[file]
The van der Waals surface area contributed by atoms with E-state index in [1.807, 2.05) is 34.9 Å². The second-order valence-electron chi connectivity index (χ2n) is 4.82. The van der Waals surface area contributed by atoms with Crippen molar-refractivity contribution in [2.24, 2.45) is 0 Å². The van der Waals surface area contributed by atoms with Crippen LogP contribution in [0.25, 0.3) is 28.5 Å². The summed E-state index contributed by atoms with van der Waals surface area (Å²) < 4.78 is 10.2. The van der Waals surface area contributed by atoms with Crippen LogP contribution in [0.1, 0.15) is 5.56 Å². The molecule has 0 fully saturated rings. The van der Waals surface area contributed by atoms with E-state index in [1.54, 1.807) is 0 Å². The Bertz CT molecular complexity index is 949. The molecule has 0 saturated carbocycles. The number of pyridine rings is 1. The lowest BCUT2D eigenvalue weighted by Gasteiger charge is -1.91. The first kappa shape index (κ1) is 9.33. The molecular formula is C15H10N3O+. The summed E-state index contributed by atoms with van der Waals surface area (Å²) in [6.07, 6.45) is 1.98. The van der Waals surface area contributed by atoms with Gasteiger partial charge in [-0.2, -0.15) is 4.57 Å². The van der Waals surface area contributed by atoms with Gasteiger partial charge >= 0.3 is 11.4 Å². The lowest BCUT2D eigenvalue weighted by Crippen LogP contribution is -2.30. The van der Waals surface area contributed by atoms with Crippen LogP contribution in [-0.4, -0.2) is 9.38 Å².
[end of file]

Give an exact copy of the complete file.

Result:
The van der Waals surface area contributed by atoms with E-state index in [1.807, 2.05) is 34.9 Å². The second-order valence-electron chi connectivity index (χ2n) is 4.82. The van der Waals surface area contributed by atoms with Crippen molar-refractivity contribution in [2.24, 2.45) is 0 Å². The van der Waals surface area contributed by atoms with Crippen LogP contribution in [0.25, 0.3) is 28.5 Å². The summed E-state index contributed by atoms with van der Waals surface area (Å²) < 4.78 is 10.2. The van der Waals surface area contributed by atoms with Crippen LogP contribution in [0.1, 0.15) is 5.56 Å². The molecule has 0 fully saturated rings. The van der Waals surface area contributed by atoms with E-state index in [1.54, 1.807) is 0 Å². The Bertz CT molecular complexity index is 949. The molecule has 0 saturated carbocycles. The number of pyridine rings is 1. The lowest BCUT2D eigenvalue weighted by Gasteiger charge is -1.91. The first kappa shape index (κ1) is 9.33. The molecular formula is C15H10N3O+. The summed E-state index contributed by atoms with van der Waals surface area (Å²) in [6.07, 6.45) is 1.98. The van der Waals surface area contributed by atoms with Gasteiger partial charge in [-0.2, -0.15) is 4.57 Å². The van der Waals surface area contributed by atoms with Gasteiger partial charge >= 0.3 is 11.4 Å². The lowest BCUT2D eigenvalue weighted by Crippen LogP contribution is -2.30. The van der Waals surface area contributed by atoms with Crippen LogP contribution in [-0.4, -0.2) is 9.38 Å².